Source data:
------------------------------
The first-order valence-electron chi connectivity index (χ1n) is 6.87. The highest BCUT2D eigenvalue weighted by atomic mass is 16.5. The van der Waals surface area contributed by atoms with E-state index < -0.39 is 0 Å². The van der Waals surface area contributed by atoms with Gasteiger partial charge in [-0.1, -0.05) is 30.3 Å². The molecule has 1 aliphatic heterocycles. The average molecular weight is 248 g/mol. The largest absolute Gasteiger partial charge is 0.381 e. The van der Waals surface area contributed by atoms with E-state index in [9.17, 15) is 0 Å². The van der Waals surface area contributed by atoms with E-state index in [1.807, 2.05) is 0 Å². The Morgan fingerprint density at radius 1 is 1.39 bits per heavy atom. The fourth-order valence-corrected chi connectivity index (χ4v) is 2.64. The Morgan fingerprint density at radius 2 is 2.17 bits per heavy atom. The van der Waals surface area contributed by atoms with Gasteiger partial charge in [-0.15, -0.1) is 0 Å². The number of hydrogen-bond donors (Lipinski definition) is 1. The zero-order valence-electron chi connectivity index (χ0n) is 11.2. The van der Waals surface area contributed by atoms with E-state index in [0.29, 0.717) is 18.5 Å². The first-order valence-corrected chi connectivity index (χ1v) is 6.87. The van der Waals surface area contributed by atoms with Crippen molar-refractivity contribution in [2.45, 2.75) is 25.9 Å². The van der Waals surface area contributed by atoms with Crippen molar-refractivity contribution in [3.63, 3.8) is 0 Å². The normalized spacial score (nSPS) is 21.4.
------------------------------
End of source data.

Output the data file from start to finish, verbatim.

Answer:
The first-order valence-electron chi connectivity index (χ1n) is 6.87. The highest BCUT2D eigenvalue weighted by atomic mass is 16.5. The van der Waals surface area contributed by atoms with E-state index < -0.39 is 0 Å². The van der Waals surface area contributed by atoms with Gasteiger partial charge in [-0.1, -0.05) is 30.3 Å². The molecule has 1 aliphatic heterocycles. The average molecular weight is 248 g/mol. The largest absolute Gasteiger partial charge is 0.381 e. The van der Waals surface area contributed by atoms with E-state index in [9.17, 15) is 0 Å². The van der Waals surface area contributed by atoms with E-state index in [1.807, 2.05) is 0 Å². The Morgan fingerprint density at radius 1 is 1.39 bits per heavy atom. The fourth-order valence-corrected chi connectivity index (χ4v) is 2.64. The Morgan fingerprint density at radius 2 is 2.17 bits per heavy atom. The van der Waals surface area contributed by atoms with Gasteiger partial charge in [-0.15, -0.1) is 0 Å². The number of hydrogen-bond donors (Lipinski definition) is 1. The zero-order valence-electron chi connectivity index (χ0n) is 11.2. The van der Waals surface area contributed by atoms with E-state index in [0.29, 0.717) is 18.5 Å². The first-order valence-corrected chi connectivity index (χ1v) is 6.87. The van der Waals surface area contributed by atoms with Crippen molar-refractivity contribution in [2.45, 2.75) is 25.9 Å². The van der Waals surface area contributed by atoms with Crippen molar-refractivity contribution in [3.63, 3.8) is 0 Å². The normalized spacial score (nSPS) is 21.4.